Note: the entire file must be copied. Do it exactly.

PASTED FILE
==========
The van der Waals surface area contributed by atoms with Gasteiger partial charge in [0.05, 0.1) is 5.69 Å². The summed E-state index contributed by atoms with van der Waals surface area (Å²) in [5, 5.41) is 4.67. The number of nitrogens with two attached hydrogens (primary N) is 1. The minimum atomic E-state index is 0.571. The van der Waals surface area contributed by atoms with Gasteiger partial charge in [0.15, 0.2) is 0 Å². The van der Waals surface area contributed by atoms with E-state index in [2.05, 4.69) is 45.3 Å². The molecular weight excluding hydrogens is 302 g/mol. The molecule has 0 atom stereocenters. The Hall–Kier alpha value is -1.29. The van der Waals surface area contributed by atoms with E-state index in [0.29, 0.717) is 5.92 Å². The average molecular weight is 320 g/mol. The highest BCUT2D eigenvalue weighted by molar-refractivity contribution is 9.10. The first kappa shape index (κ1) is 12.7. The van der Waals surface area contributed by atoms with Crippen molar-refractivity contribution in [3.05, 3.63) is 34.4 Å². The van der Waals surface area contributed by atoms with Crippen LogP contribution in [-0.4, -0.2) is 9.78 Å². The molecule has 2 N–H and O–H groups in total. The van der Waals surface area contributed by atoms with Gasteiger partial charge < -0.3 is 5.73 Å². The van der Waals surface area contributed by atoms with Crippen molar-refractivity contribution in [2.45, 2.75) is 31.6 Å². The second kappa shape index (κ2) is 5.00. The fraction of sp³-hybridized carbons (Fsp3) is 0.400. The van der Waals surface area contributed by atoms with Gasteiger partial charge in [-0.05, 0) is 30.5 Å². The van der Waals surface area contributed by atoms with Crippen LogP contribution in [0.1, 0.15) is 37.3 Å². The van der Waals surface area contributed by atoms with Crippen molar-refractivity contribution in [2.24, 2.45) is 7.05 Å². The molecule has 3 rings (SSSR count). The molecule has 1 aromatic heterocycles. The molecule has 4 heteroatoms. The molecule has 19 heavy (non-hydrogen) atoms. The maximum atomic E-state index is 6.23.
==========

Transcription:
The van der Waals surface area contributed by atoms with Gasteiger partial charge in [0.05, 0.1) is 5.69 Å². The summed E-state index contributed by atoms with van der Waals surface area (Å²) in [5, 5.41) is 4.67. The number of nitrogens with two attached hydrogens (primary N) is 1. The minimum atomic E-state index is 0.571. The van der Waals surface area contributed by atoms with Gasteiger partial charge in [0.15, 0.2) is 0 Å². The van der Waals surface area contributed by atoms with E-state index in [2.05, 4.69) is 45.3 Å². The molecular weight excluding hydrogens is 302 g/mol. The molecule has 0 atom stereocenters. The Hall–Kier alpha value is -1.29. The van der Waals surface area contributed by atoms with E-state index in [0.29, 0.717) is 5.92 Å². The average molecular weight is 320 g/mol. The highest BCUT2D eigenvalue weighted by molar-refractivity contribution is 9.10. The first kappa shape index (κ1) is 12.7. The van der Waals surface area contributed by atoms with Crippen molar-refractivity contribution in [3.05, 3.63) is 34.4 Å². The van der Waals surface area contributed by atoms with Crippen LogP contribution in [-0.4, -0.2) is 9.78 Å². The molecule has 2 N–H and O–H groups in total. The van der Waals surface area contributed by atoms with Gasteiger partial charge < -0.3 is 5.73 Å². The van der Waals surface area contributed by atoms with Crippen molar-refractivity contribution in [2.45, 2.75) is 31.6 Å². The second kappa shape index (κ2) is 5.00. The fraction of sp³-hybridized carbons (Fsp3) is 0.400. The van der Waals surface area contributed by atoms with Gasteiger partial charge in [-0.05, 0) is 30.5 Å². The van der Waals surface area contributed by atoms with Crippen LogP contribution in [0.1, 0.15) is 37.3 Å². The van der Waals surface area contributed by atoms with Crippen molar-refractivity contribution in [2.24, 2.45) is 7.05 Å². The molecule has 3 rings (SSSR count). The molecule has 1 aromatic heterocycles. The molecule has 4 heteroatoms. The molecule has 19 heavy (non-hydrogen) atoms. The maximum atomic E-state index is 6.23.